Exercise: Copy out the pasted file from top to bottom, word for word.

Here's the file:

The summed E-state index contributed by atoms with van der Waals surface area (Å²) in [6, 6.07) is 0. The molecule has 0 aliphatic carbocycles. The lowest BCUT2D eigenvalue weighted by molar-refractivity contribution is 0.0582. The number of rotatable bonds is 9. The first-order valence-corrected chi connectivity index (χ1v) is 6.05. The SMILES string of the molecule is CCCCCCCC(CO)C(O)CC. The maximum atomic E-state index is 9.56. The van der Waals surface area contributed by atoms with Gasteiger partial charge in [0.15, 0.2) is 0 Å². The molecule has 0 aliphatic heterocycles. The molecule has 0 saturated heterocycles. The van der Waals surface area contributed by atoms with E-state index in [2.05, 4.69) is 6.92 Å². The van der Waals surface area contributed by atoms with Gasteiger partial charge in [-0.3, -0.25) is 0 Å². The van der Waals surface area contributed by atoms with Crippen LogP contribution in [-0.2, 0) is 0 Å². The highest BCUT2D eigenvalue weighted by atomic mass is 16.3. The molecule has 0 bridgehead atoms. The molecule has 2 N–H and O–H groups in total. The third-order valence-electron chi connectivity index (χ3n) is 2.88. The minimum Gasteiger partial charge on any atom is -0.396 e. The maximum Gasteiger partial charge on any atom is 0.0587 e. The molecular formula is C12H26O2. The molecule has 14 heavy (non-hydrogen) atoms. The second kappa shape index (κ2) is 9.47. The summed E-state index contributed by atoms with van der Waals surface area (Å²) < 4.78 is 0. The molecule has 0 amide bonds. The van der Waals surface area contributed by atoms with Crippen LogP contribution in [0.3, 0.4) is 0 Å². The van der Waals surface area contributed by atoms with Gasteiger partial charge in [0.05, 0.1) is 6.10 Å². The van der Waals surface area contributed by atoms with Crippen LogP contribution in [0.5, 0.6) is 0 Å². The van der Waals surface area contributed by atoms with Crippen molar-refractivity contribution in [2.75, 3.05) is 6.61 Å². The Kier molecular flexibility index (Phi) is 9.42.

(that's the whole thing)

The summed E-state index contributed by atoms with van der Waals surface area (Å²) in [6, 6.07) is 0. The molecule has 0 aliphatic carbocycles. The lowest BCUT2D eigenvalue weighted by molar-refractivity contribution is 0.0582. The number of rotatable bonds is 9. The first-order valence-corrected chi connectivity index (χ1v) is 6.05. The SMILES string of the molecule is CCCCCCCC(CO)C(O)CC. The maximum atomic E-state index is 9.56. The van der Waals surface area contributed by atoms with Gasteiger partial charge in [0.15, 0.2) is 0 Å². The molecule has 0 aliphatic heterocycles. The molecule has 0 saturated heterocycles. The van der Waals surface area contributed by atoms with E-state index in [2.05, 4.69) is 6.92 Å². The van der Waals surface area contributed by atoms with Gasteiger partial charge in [-0.3, -0.25) is 0 Å². The van der Waals surface area contributed by atoms with Crippen LogP contribution in [-0.2, 0) is 0 Å². The highest BCUT2D eigenvalue weighted by atomic mass is 16.3. The molecule has 0 bridgehead atoms. The molecule has 2 N–H and O–H groups in total. The third-order valence-electron chi connectivity index (χ3n) is 2.88. The minimum Gasteiger partial charge on any atom is -0.396 e. The maximum Gasteiger partial charge on any atom is 0.0587 e. The molecular formula is C12H26O2. The molecule has 14 heavy (non-hydrogen) atoms. The second kappa shape index (κ2) is 9.47. The summed E-state index contributed by atoms with van der Waals surface area (Å²) < 4.78 is 0. The molecule has 0 amide bonds. The van der Waals surface area contributed by atoms with Crippen LogP contribution in [0.3, 0.4) is 0 Å². The van der Waals surface area contributed by atoms with Gasteiger partial charge in [0.05, 0.1) is 6.10 Å². The van der Waals surface area contributed by atoms with Crippen LogP contribution in [0.5, 0.6) is 0 Å². The van der Waals surface area contributed by atoms with Crippen molar-refractivity contribution in [2.75, 3.05) is 6.61 Å². The Kier molecular flexibility index (Phi) is 9.42.